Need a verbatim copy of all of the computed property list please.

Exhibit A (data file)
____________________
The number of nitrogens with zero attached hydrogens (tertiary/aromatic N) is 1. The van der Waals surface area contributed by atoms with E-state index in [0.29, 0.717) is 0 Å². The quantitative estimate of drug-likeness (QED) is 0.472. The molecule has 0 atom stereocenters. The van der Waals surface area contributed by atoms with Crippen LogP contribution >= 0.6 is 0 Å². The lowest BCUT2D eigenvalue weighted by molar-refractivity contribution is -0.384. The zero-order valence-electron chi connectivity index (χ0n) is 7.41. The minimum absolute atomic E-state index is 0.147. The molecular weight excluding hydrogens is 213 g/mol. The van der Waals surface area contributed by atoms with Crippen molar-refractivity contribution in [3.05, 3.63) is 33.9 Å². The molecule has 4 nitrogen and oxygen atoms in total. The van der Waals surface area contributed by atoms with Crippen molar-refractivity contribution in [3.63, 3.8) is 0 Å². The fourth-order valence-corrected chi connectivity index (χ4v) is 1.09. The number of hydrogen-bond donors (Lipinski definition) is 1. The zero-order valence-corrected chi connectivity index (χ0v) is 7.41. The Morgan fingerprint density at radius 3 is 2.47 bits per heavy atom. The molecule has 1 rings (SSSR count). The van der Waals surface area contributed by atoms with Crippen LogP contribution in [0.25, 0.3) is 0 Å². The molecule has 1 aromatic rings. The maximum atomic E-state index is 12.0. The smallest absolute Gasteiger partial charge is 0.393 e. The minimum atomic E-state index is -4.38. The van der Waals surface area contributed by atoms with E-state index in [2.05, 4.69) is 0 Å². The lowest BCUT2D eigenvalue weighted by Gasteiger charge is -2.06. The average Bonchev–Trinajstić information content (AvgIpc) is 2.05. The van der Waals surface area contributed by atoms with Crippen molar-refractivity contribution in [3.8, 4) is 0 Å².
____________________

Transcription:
The number of nitrogens with zero attached hydrogens (tertiary/aromatic N) is 1. The van der Waals surface area contributed by atoms with E-state index in [0.29, 0.717) is 0 Å². The quantitative estimate of drug-likeness (QED) is 0.472. The molecule has 0 atom stereocenters. The van der Waals surface area contributed by atoms with Crippen LogP contribution >= 0.6 is 0 Å². The lowest BCUT2D eigenvalue weighted by molar-refractivity contribution is -0.384. The zero-order valence-electron chi connectivity index (χ0n) is 7.41. The minimum absolute atomic E-state index is 0.147. The molecular weight excluding hydrogens is 213 g/mol. The van der Waals surface area contributed by atoms with Crippen molar-refractivity contribution in [3.05, 3.63) is 33.9 Å². The molecule has 4 nitrogen and oxygen atoms in total. The van der Waals surface area contributed by atoms with Crippen molar-refractivity contribution in [3.63, 3.8) is 0 Å². The fourth-order valence-corrected chi connectivity index (χ4v) is 1.09. The number of hydrogen-bond donors (Lipinski definition) is 1. The zero-order valence-corrected chi connectivity index (χ0v) is 7.41. The Morgan fingerprint density at radius 3 is 2.47 bits per heavy atom. The molecule has 1 rings (SSSR count). The van der Waals surface area contributed by atoms with Crippen LogP contribution in [0.25, 0.3) is 0 Å². The molecule has 1 aromatic rings. The maximum atomic E-state index is 12.0. The smallest absolute Gasteiger partial charge is 0.393 e. The minimum atomic E-state index is -4.38. The van der Waals surface area contributed by atoms with E-state index in [2.05, 4.69) is 0 Å². The lowest BCUT2D eigenvalue weighted by Gasteiger charge is -2.06. The average Bonchev–Trinajstić information content (AvgIpc) is 2.05. The van der Waals surface area contributed by atoms with Crippen molar-refractivity contribution in [3.8, 4) is 0 Å².